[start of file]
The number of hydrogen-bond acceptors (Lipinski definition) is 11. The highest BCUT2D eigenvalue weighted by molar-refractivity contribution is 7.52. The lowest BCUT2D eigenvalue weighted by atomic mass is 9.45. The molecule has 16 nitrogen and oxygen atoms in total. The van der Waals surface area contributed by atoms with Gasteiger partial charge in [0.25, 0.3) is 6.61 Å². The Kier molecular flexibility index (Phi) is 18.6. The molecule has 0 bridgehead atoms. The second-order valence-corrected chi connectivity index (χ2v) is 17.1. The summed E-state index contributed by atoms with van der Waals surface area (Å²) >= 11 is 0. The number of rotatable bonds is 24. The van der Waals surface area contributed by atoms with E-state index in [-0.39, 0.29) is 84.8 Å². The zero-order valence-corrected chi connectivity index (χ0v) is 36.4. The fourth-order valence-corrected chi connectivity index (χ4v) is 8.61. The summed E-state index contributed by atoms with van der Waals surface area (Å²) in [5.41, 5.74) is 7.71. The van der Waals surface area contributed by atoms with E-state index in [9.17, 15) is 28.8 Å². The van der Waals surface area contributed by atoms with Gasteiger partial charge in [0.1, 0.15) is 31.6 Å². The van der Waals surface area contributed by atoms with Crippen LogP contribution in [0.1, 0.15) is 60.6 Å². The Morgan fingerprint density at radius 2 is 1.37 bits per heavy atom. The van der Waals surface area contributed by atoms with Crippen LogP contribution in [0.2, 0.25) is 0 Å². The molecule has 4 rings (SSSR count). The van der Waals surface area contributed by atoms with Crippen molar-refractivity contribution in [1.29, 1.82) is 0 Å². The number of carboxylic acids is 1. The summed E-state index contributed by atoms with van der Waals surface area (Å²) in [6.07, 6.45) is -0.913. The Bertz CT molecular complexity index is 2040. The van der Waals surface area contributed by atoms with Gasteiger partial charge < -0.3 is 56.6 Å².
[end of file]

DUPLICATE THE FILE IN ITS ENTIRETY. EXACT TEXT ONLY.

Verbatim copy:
The number of hydrogen-bond acceptors (Lipinski definition) is 11. The highest BCUT2D eigenvalue weighted by molar-refractivity contribution is 7.52. The lowest BCUT2D eigenvalue weighted by atomic mass is 9.45. The molecule has 16 nitrogen and oxygen atoms in total. The van der Waals surface area contributed by atoms with Gasteiger partial charge in [0.25, 0.3) is 6.61 Å². The Kier molecular flexibility index (Phi) is 18.6. The molecule has 0 bridgehead atoms. The second-order valence-corrected chi connectivity index (χ2v) is 17.1. The summed E-state index contributed by atoms with van der Waals surface area (Å²) >= 11 is 0. The number of rotatable bonds is 24. The van der Waals surface area contributed by atoms with E-state index in [-0.39, 0.29) is 84.8 Å². The zero-order valence-corrected chi connectivity index (χ0v) is 36.4. The fourth-order valence-corrected chi connectivity index (χ4v) is 8.61. The summed E-state index contributed by atoms with van der Waals surface area (Å²) in [5.41, 5.74) is 7.71. The van der Waals surface area contributed by atoms with E-state index in [9.17, 15) is 28.8 Å². The van der Waals surface area contributed by atoms with Gasteiger partial charge in [0.1, 0.15) is 31.6 Å². The van der Waals surface area contributed by atoms with Crippen LogP contribution in [0.1, 0.15) is 60.6 Å². The Morgan fingerprint density at radius 2 is 1.37 bits per heavy atom. The van der Waals surface area contributed by atoms with Crippen LogP contribution in [0.2, 0.25) is 0 Å². The molecule has 4 rings (SSSR count). The van der Waals surface area contributed by atoms with Crippen molar-refractivity contribution in [1.29, 1.82) is 0 Å². The number of carboxylic acids is 1. The summed E-state index contributed by atoms with van der Waals surface area (Å²) in [6.07, 6.45) is -0.913. The Bertz CT molecular complexity index is 2040. The van der Waals surface area contributed by atoms with Gasteiger partial charge < -0.3 is 56.6 Å².